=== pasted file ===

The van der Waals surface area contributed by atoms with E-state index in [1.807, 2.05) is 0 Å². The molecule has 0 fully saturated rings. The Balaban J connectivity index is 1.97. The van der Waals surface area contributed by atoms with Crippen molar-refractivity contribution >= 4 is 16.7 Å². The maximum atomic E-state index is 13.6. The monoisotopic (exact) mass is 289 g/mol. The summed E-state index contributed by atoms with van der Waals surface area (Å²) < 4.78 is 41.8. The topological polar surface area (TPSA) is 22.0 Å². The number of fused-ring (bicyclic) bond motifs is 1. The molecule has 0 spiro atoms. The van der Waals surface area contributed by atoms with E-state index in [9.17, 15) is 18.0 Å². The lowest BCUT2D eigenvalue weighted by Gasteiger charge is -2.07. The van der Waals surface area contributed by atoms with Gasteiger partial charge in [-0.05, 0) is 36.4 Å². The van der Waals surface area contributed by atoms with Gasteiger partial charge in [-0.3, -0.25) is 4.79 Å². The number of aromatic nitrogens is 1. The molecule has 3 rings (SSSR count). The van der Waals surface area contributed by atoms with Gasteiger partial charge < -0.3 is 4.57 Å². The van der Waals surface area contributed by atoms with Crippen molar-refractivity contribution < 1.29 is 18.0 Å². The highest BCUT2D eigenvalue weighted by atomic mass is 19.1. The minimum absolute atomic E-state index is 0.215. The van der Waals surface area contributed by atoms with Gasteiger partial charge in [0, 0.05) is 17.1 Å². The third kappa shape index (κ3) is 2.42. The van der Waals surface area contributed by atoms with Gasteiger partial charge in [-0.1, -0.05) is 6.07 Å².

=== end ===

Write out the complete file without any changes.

The van der Waals surface area contributed by atoms with E-state index in [1.807, 2.05) is 0 Å². The molecule has 0 fully saturated rings. The Balaban J connectivity index is 1.97. The van der Waals surface area contributed by atoms with Crippen molar-refractivity contribution >= 4 is 16.7 Å². The maximum atomic E-state index is 13.6. The monoisotopic (exact) mass is 289 g/mol. The summed E-state index contributed by atoms with van der Waals surface area (Å²) < 4.78 is 41.8. The topological polar surface area (TPSA) is 22.0 Å². The number of fused-ring (bicyclic) bond motifs is 1. The molecule has 0 spiro atoms. The van der Waals surface area contributed by atoms with E-state index in [9.17, 15) is 18.0 Å². The lowest BCUT2D eigenvalue weighted by Gasteiger charge is -2.07. The van der Waals surface area contributed by atoms with Gasteiger partial charge in [-0.05, 0) is 36.4 Å². The van der Waals surface area contributed by atoms with Gasteiger partial charge in [-0.3, -0.25) is 4.79 Å². The number of aromatic nitrogens is 1. The molecule has 3 rings (SSSR count). The van der Waals surface area contributed by atoms with Gasteiger partial charge < -0.3 is 4.57 Å². The van der Waals surface area contributed by atoms with Crippen molar-refractivity contribution < 1.29 is 18.0 Å². The highest BCUT2D eigenvalue weighted by atomic mass is 19.1. The minimum absolute atomic E-state index is 0.215. The van der Waals surface area contributed by atoms with Gasteiger partial charge in [0, 0.05) is 17.1 Å². The third kappa shape index (κ3) is 2.42. The van der Waals surface area contributed by atoms with Gasteiger partial charge in [-0.1, -0.05) is 6.07 Å².